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More Games to Use the Skyrim Engine

Pete Hines says the "creation" engine from Elder Scrolls V: Skyrim will be finding its way into future Bethesda games, reports VG247 from their ever-upcoming interview with the Bethesda PR maven. "Yeah, I mean obviously, whatever Bethesda Game Studios works on after Skyrim will take advantage of the tech that they have developed," he told them. "But what that next product is or what it’s going to be? Everybody’s gonna have to wait and see."

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21. Re: More Games to Use the Skyrim Engine Feb 14, 2011, 01:07 Viktor King
 
Id Tech 5 is very limited. It has megatexture, it has large outdoor environments, but... for example, it has static, prerendered lighting (unlike Id Tech 4).

Todd Howard said: "Id Tech 5 is the best thing in the world at doing a very static environment that looks pretty and you're going to run through. But for the kinds of things I like to do, I like the world to be more dynamic."

How about this?

I flat-out don't buy it.

Now I'm not a Programming Major or anything, but as an experienced gamer with at least a basic understanding of modding, it would seem that in RAGE players and NPCs are already doing most of what players and NPCs typically do in Elder Scrolls games.

I'm not seeing the limitations. At all.

The horses in ES-V would move a little slower than the tricked-out buggies in RAGE, there'd be an inventory and stat system, expansive enviroments, and a cast of thousands.

So where does idTech 5 fall short exactly?
 
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20. Re: More Games to Use the Skyrim Engine Jan 26, 2011, 00:57 swaaye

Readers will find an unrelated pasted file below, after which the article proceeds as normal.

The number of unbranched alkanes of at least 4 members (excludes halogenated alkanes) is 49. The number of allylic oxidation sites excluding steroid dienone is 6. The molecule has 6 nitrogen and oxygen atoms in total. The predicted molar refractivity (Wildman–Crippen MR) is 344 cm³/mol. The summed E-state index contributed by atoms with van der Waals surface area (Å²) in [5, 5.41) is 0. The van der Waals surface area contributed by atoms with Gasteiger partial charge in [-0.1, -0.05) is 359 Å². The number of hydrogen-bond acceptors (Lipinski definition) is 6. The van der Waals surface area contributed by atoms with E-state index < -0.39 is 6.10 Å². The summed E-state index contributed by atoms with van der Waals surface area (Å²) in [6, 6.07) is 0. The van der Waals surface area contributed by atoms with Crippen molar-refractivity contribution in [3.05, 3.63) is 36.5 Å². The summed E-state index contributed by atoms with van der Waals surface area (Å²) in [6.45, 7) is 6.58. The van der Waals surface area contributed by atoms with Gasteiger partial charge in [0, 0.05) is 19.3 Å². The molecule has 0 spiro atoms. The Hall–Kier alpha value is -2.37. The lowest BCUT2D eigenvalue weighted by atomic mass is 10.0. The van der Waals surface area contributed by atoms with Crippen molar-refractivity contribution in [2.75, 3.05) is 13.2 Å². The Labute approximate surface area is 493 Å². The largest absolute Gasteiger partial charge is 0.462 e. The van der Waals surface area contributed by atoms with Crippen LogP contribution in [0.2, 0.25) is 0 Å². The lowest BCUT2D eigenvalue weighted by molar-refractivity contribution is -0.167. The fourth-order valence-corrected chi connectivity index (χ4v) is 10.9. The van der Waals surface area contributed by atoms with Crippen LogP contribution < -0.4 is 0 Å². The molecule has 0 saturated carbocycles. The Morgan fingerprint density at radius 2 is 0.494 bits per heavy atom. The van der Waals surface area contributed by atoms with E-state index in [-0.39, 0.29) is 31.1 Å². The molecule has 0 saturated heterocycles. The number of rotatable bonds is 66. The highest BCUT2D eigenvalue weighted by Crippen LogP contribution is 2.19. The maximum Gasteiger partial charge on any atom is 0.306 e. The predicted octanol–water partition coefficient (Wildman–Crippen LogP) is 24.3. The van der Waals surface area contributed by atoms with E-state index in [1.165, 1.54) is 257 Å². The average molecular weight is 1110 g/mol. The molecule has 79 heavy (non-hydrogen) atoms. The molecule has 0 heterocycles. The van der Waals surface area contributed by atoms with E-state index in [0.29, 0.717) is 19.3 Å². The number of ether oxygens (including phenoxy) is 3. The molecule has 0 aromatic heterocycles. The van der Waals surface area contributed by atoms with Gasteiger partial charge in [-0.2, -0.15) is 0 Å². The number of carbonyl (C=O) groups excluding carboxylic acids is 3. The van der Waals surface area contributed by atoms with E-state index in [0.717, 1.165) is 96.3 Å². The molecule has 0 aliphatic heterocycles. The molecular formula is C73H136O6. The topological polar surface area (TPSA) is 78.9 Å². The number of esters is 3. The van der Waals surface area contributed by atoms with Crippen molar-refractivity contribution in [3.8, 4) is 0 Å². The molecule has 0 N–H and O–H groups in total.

I think Gamebryo gets too much flak and Bethesda's programmers not enough. That engine is pretty flexible and has been used for a wide range of games.

But still Oblivion and Fallout 3 are definitely the most stable Bethesda games in their history. Morrowind basically didn't work until after a few patches and most of their older games never worked right.

baltar wrote on Jan 25, 2011, 15:32:
Screw all this noise we need a sequel to Terminator Future Shock and Skynet. Get to it Bethesda!

Hell yeah.
 
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19. Re: belief vs fact Jan 25, 2011, 19:04 Pankin
 
space captain wrote on Jan 25, 2011, 12:30:
Jerykk wrote on Jan 25, 2011, 12:21:
Where'd you read that?

there is this new thing called the "internet" where they have all kinds of information

Source distantly originates from the GoldSrc engine, itself a heavily modified version of the QuakeWorld iteration of John D. Carmack's Quake engine, as is explained by Valve employee Erik Johnson on the Valve Developer Community:[30]